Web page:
Coconut Grove Arts Festival gets new look

Built on decades of local participation, the annual Coconut Grove Arts Festival has long been imbued with the strong cultural identity of the Grove.

Even as it has grown to garner nationwide interest, the outdoor festival always reflected the Grove’s somewhat bohemian heritage.

But now, as an influx of high-end development moves into the Grove, the fair is also updating its offerings and its brand.

When the three-day festival opens Saturday for its 52nd year, some 100,000 showgoers will find a more sophisticated approach to food and live music. They’ll also find a new look created by Miami-based República, which has created the with the acronym CGAF.

“We are appealing to a wider market and hopefully into the Spanish market,” said Monty Trainer, festival president. “República is bringing us to a different level as far as we are promoting, developing and progressing.”

For the República team, the challenge was capturing the Grove’s rich history as well as acknowledging the ways Miami has become more multicultural and vibrant.

“We wanted to embrace all the true assets of the Grove and the festival, but also how it’s evolving,” said Luis Casamayor, República’s chief creative officer.

Banners along Coconut Grove’s South Bayshore Drive, where the festival is held, flaunt the campaign’s new CGAF logo. The updated logo features clean typography and an A that takes the shape of a sail — a nod to the Biscayne Bay sailboats that provide a backdrop to the festival.

A culinary pavilion will showcase acclaimed South Florida chefs, including Giorgio Rapicavoli of Coral Gables’ Eating House and celebrity chef Richard Ingraham, who currently works for the Miami Heat’s Dwyane Wade.

Organizers also have invited more young artists to show their work though the emerging arts program, where they pair the artists with mentors who advise them on how to present their booths. There are 10 young artists in program this year, compared to five artists last year when it began.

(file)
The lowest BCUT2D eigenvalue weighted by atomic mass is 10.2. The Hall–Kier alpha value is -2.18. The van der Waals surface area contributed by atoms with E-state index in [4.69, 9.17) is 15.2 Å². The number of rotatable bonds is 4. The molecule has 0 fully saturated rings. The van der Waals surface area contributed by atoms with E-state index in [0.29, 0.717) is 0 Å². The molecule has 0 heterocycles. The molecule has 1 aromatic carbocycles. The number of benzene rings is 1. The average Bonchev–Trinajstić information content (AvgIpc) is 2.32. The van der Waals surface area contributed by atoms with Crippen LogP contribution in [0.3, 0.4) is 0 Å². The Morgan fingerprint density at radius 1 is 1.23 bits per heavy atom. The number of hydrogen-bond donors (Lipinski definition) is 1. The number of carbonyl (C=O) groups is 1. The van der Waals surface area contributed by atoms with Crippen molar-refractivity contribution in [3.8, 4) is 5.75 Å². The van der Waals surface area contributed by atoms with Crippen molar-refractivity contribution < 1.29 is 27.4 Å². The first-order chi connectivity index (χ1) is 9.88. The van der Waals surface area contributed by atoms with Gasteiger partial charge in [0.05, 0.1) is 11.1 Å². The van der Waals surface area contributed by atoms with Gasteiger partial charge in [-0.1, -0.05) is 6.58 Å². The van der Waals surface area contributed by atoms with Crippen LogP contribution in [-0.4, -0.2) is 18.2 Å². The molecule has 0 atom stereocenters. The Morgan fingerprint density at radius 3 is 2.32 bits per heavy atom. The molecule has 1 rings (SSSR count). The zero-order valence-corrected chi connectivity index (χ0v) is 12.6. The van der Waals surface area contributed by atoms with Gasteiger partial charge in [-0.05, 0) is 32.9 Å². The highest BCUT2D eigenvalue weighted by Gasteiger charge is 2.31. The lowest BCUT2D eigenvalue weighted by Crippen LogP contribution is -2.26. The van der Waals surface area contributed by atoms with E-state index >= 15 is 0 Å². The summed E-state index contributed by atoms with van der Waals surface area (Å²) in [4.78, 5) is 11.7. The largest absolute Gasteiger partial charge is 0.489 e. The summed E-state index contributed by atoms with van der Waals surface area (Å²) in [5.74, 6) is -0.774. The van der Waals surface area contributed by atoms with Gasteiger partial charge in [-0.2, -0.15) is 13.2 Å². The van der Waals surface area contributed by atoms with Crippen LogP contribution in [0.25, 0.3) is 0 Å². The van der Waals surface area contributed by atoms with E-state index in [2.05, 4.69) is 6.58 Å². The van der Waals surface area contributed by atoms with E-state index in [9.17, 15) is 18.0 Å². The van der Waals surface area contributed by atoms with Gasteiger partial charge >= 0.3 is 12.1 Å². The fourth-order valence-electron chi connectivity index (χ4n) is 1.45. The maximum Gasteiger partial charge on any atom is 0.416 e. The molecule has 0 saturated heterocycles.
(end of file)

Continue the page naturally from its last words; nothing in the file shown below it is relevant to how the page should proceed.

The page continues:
And for the first time, the festival has partnered with the Miami New Times to curate live music acts. Headlining this weekend is the one-man band Zach Deputy and psychedelic southern rock group Bright Light Social Hour.

“We have a lot of national touring acts that will appeal to a younger audience than we have before,” Trainer said. “We are going to cultivate new music acts and hopefully bring a new crowd. And maybe they’ll come for the entertainment and then stay for the art.”

For years, the festival was at the core of the Miami arts scene. The advent of Art Basel Miami Beach in 2002 and the rise of Wynwood Arts District has brought attention from young art enthusiasts and international collectors. CGAF organizers realized it could reach out to those new audiences.

“It has energized a young audience,” Trainer said. “There are more affluent young professionals that are exposing themselves to art.”

“I welcome the competition. It is a further realization of what kind of impact art can have and how art is a great economic engine,” he said.

CGAF drove an interactive truck around Basel events to promote the festival. The truck, which had glass sides, allowed art-goers to climb into the mobile gallery to get a better view of the artworks.

Casamayor believes that even as the local arts scene continues to burgeon, CGAF will be a mainstay.

Casamyor believes CGAF can become a launchpad for new products or brands in the way that Austin’s South by Southwest festival has for technology. A film component is also under consideration.

“Miami has a great vibe if someone wants to emerge in a market or introduce something new with their brand,” Casamayor said. “There is the Latin American, international appeal here, and it really is a multicultural, multisensory environment.”

Transforming that vision to reality may take a few years, he says. “The sponsors really need to feel the energy changing,” he said.

For Trainer, the festival’s future is straightforward.

“Every year, we just try to embellish on what we are already doing,” Trainer said.

Source: Miami Herald